*Note: Our trip to San Diego was April 15-19, so these are “catching you up to date” posts.
It finally happened, that big day in a service dog’s life – Rocky’s first plane trip. And although we only flew from El Paso to San Diego (not far), because nothing is ever a straight shot, that round trip involved two planes there and two planes home, with stop-overs in Phoenix, so she got lots of practice. In addition to four planes, she hopped on two escalators, rode a total of four shuttle buses, and took several elevators. It was a crash course in public access, and she passed with flying colors.
Kudos go out to American Airlines for making the entire experience as stress-free as possible. We checked in with bags on both ends and were granted TSA pre-check status. That meant security was a breeze for Rocky and me. No lines, didn’t have to remove my shoes or hat or sweatshirt, and we were allowed to walk through the security gate together. On the way home, we got a beep, and I had to remove Rocky’s vest, but then we were fine. Sometimes security can be very dicey – at different airports, with Ripley, I have been required to go as far as removing her vest, leash and collar, leave her in a “sit” on one side of the gate, walk through myself, then call her to me. Then I’ve had to wait, holding onto her only with my bare hands, while all of her “clothing” passed through the x-ray equipment. You may have heard that a TSA agent asked a handler to remove the vest of a service dog at the Orlando airport in early April, and the dog spooked and ran off, and is still missing – any handler’s nightmare. I knew I could trust Ripley, but since it was Rocky’s first time, I felt apprehensive; so I was deeply relieved this aspect of the trip went without a hitch. (Sabrina wasn’t quite so lucky; she was left behind me at one point trying to raise her hands over her head without losing her pants, because they had made her remove her belt. Giggle.)
When I fly, I always approach the gate immediately and ask the boarding agent if we can pre-board, so I can stow carry-on bags and get settled with my dog before other passengers are on the plane. All of the boarding agents were very gracious about this, and allowed Sabrina, Rocky and me to be the first passengers on the plane. But this is where the flight crew went the extra mile. Two different times our seats were changed at the last minute to give Rocky (and us) more room. Flying from San Diego to Phoenix, a flight attendant who was traveling as a passenger happened to be seated in front of us. I was in the window seat, with Sabrina in the middle seat. When a large man came to take the aisle seat, the flight attendant immediately contacted one of the working flight attendants, asking that he be moved to another seat, as she knew it wasn’t a full flight. We thanked her for giving us the space; she laughed and said, “No, it’s not for you. I want the dog to be comfortable.” Then on the flight from Phoenix to El Paso, on a smaller plane with only two seats on each side of the aisle, the flight attendant took one look at us as we boarded and said, “Oh, that’s too cramped for you there.” She brought us up to the seats right behind first class, which had nearly twice the leg room. I can’t tell you what a difference those little adjustments make. Thank goodness for the kindness and attention of flight attendants!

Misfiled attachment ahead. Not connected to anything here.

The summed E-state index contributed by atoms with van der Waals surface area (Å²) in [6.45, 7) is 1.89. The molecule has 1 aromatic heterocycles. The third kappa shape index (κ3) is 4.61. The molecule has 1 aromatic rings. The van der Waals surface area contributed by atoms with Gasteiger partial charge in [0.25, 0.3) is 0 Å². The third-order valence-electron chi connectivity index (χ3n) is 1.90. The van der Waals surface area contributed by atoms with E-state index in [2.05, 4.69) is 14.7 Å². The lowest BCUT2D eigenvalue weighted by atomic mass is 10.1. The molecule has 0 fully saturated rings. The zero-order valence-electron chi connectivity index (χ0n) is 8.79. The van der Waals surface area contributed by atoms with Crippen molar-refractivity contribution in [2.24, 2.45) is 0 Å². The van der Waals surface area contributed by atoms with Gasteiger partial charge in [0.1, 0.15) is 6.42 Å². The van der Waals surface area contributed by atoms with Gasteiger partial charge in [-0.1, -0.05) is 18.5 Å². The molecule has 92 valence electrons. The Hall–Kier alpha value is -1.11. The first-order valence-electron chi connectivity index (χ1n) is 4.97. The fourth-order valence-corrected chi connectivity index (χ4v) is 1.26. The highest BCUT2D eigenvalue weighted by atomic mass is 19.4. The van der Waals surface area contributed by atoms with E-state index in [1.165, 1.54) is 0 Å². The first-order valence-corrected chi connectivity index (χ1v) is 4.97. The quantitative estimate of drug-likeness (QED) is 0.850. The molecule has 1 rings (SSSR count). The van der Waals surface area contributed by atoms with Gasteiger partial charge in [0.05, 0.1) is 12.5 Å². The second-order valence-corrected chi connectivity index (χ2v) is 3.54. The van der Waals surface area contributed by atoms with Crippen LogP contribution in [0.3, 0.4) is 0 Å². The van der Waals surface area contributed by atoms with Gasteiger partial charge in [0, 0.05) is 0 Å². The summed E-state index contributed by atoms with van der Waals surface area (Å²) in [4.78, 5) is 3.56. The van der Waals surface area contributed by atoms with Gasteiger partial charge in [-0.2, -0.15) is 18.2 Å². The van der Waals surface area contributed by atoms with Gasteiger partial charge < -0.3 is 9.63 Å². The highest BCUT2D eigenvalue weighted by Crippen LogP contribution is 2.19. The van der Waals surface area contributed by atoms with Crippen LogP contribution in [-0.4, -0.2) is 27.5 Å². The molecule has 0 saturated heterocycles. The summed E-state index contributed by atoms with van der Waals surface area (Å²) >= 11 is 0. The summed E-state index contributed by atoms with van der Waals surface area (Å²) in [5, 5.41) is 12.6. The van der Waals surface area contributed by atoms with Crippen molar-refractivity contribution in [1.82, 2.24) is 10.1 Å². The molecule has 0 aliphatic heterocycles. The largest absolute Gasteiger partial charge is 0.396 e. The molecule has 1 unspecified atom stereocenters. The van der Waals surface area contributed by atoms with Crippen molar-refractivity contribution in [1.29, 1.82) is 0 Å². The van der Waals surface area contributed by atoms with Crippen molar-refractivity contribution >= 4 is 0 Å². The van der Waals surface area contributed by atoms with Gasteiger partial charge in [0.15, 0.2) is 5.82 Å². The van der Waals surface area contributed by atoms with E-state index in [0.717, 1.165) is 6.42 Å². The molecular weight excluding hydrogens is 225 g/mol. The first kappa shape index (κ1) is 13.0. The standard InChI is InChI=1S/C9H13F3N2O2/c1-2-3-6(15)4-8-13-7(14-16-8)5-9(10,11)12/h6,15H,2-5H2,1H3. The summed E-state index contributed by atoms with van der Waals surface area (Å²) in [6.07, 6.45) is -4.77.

And Rocky? Well, she did OK. Take-off and landing seemed to be fine. Once in the air, there were some moments of panting and obvious distress, mostly during turbulence, and I think there might have been times when the cabin pressure affected her a bit. But, overall, she performed like a champ.
Her worst part, believe it or not? The damn shuttle buses. I have discovered she is terrified of the sound of spitter valves and air brakes and hydraulic doors. Here’s my theory. With most other sounds, even though they are loud, she can hear them coming. We had a train outside a motel once: no problem. She didn’t mind the sound of low-flying jets over our motel. All the sounds on the airplane: again, no problem. Motorcycles don’t bother her. But those damn spitter valves and other sudden hisses? There is nothing, and then suddenly: ssssssss! It makes her jump out of her skin. So, we’re working on that. Always something.
But the good news is, I now feel confident that I can travel alone with her for my big trip to Northern California in June. Yay!